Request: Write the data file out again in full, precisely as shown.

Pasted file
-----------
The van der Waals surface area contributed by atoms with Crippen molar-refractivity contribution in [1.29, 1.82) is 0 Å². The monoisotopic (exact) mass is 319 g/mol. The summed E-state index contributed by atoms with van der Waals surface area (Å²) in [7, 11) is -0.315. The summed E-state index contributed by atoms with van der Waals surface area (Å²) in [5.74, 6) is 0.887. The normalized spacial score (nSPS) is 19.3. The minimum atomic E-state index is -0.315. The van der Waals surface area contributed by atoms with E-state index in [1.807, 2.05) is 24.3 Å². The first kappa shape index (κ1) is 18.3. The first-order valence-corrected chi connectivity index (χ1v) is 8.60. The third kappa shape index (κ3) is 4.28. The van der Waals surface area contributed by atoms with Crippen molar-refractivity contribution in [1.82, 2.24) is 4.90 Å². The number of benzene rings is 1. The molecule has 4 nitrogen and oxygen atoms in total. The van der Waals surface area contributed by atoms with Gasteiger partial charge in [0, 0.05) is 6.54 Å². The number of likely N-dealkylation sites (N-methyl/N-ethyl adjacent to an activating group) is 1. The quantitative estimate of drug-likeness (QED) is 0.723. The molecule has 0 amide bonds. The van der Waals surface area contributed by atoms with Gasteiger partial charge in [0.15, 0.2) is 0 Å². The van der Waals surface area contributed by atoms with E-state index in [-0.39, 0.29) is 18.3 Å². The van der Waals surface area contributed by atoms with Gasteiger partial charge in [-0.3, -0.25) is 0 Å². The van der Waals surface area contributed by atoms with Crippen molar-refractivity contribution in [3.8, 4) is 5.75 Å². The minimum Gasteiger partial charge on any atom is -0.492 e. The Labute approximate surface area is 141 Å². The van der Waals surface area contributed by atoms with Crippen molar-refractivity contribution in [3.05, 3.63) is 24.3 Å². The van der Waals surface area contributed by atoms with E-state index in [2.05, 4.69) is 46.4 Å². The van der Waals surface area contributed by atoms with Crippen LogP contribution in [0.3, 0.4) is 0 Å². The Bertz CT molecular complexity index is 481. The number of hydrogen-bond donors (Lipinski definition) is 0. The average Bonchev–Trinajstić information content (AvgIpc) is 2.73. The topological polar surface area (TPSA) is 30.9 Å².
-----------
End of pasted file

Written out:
The van der Waals surface area contributed by atoms with Crippen molar-refractivity contribution in [1.29, 1.82) is 0 Å². The monoisotopic (exact) mass is 319 g/mol. The summed E-state index contributed by atoms with van der Waals surface area (Å²) in [7, 11) is -0.315. The summed E-state index contributed by atoms with van der Waals surface area (Å²) in [5.74, 6) is 0.887. The normalized spacial score (nSPS) is 19.3. The minimum atomic E-state index is -0.315. The van der Waals surface area contributed by atoms with E-state index in [1.807, 2.05) is 24.3 Å². The first kappa shape index (κ1) is 18.3. The first-order valence-corrected chi connectivity index (χ1v) is 8.60. The third kappa shape index (κ3) is 4.28. The van der Waals surface area contributed by atoms with Crippen molar-refractivity contribution in [1.82, 2.24) is 4.90 Å². The number of benzene rings is 1. The molecule has 4 nitrogen and oxygen atoms in total. The van der Waals surface area contributed by atoms with Gasteiger partial charge in [0, 0.05) is 6.54 Å². The number of likely N-dealkylation sites (N-methyl/N-ethyl adjacent to an activating group) is 1. The quantitative estimate of drug-likeness (QED) is 0.723. The molecule has 0 amide bonds. The van der Waals surface area contributed by atoms with Gasteiger partial charge in [0.15, 0.2) is 0 Å². The van der Waals surface area contributed by atoms with E-state index in [-0.39, 0.29) is 18.3 Å². The van der Waals surface area contributed by atoms with Gasteiger partial charge in [-0.3, -0.25) is 0 Å². The van der Waals surface area contributed by atoms with Crippen molar-refractivity contribution in [3.8, 4) is 5.75 Å². The minimum Gasteiger partial charge on any atom is -0.492 e. The Labute approximate surface area is 141 Å². The van der Waals surface area contributed by atoms with Crippen molar-refractivity contribution in [3.05, 3.63) is 24.3 Å². The van der Waals surface area contributed by atoms with E-state index in [2.05, 4.69) is 46.4 Å². The van der Waals surface area contributed by atoms with Crippen LogP contribution in [0.3, 0.4) is 0 Å². The Bertz CT molecular complexity index is 481. The number of hydrogen-bond donors (Lipinski definition) is 0. The average Bonchev–Trinajstić information content (AvgIpc) is 2.73. The topological polar surface area (TPSA) is 30.9 Å².